Over the years Mela users have been asking for more flexibility in the Mela plug-ins. Things like adding new modules, supporting more types of synthesis and sound processing algorithms, deeper modulation capabilities, visualisation of what’s happening in the audio engine and flexible routing. I always kept promising that I would like to get to all that, but first I had to rearchitect Mela internally and externally to make all these features possible. During the Mela 3 development, I used the Mela MIDI plug-in as an exploratory playground to develop new ideas. In Mela 4, I took these ideas further and unified all 3 plug-in types into one modular design.

Going from Mela 3 to Mela 4 is a big jump. It feels like a whole new environment, yet if you are a Mela user, you will feel at home with the familiar interface. You have new dimensions of possibilities for creating music and sculpting sounds. The new user interface and internal architecture of Mela 4 allowed me to address a lot of user requests. But the work is not done yet, its capabilities will continue to expand with regular updates just as it did over the past 3 years. I would like to bring your attention to 3 key differences between Mela 3 and Mela 4 that you may find important.

  1. Polyphony: the very first version of Mela 4 won’t support true polyphony, while you can have multiple Instrument lanes all producing different pitched tones, each Instrument lane can only produce one note at a time. Polyphony will be added later. I’m certain, the Mela 4 instrument plug-in can be very useful even if it’s monophonic for now.

  2. Phase Distortion: While Mela 4’s VA Oscillator module is a lot more capable than Mela 3’s oscillators I haven’t brought over the Phase Distortion algorithm just yet. Mainly because I’m still thinking about how I’m going to expand its capabilities, it will probably be a separate oscillator module with a few new features. There are many different ways to go about it. Mela 4’s VA Oscillator module offers a lot of new interesting morphable waveforms and supports ring modulation.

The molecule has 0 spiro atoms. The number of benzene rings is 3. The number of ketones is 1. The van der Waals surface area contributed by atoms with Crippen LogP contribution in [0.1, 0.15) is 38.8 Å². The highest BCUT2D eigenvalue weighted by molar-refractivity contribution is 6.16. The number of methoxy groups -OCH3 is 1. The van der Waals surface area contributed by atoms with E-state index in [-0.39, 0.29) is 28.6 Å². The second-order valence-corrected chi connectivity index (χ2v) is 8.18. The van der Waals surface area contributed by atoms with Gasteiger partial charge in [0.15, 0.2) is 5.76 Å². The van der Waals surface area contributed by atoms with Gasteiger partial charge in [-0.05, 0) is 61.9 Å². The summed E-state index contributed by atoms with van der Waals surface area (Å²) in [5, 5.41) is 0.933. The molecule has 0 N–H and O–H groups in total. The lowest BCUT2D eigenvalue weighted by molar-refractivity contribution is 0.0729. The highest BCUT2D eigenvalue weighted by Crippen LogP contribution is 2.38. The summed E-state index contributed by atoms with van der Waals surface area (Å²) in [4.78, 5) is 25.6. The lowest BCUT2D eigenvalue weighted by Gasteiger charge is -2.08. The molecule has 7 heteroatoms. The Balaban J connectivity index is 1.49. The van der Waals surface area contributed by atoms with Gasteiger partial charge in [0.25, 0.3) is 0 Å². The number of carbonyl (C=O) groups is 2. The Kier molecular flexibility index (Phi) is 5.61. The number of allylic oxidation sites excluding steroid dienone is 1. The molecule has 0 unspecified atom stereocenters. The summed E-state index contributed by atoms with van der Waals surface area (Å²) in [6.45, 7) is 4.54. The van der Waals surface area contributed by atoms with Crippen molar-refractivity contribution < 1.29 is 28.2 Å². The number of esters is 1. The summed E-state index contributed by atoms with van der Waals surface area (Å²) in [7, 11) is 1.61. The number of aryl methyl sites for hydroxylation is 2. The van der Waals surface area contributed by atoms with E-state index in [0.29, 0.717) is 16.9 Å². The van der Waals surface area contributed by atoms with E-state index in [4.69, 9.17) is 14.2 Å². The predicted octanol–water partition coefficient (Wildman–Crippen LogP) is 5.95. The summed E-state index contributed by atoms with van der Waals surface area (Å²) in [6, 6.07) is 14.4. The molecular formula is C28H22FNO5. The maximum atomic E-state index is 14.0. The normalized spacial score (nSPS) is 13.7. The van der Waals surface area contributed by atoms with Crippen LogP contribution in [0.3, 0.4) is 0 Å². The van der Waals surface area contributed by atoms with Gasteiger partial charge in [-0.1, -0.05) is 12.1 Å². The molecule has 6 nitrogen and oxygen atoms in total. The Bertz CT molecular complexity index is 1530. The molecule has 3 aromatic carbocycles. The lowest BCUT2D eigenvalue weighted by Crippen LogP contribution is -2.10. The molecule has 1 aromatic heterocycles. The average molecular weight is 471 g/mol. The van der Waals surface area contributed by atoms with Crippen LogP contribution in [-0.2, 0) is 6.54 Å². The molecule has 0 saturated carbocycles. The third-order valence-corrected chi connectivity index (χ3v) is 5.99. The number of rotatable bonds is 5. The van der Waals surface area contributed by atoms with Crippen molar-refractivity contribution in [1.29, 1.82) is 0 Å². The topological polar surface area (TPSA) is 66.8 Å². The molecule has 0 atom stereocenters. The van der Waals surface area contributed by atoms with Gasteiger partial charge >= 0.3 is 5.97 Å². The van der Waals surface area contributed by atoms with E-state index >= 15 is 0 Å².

3. Mela 1-3 presets aren’t compatible with Mela 4. Mela 4 audio engine is quite different from the previous versions of Mela, many modules have different sets of parameters and updated internal DSP. While it’s possible to create a preset migrator that creates somewhat similar presets, the resulting sound will still be significantly different and I feel it’s a wasted effort. I should focus on many other feature requests I have from Mela users. Mela 3 plug-in presets use the following file extensions: .melainstrument for Mela, .melaeffect for Mela FX and .melamidi for Mela MIDI. Whereas Mela 4 plug-in presets all have the same file extension: .mela.

In summary, just because Mela 4 is out doesn’t mean it’s making Mela 3 obsolete, especially the Mela 3 synth plug-in (Mela FX and Mela MIDI plug-ins can be fully replaced by Mela 4 plug-in for all practical purposes). If you have Mela 3 presets that you like to use, want to use the Phase Distortion oscillator or need Polyphony, use Mela 3. Mela 3 will remain in the App Store, and existing users will be able to purchase Mela 4 at a discount using the App Store bundle.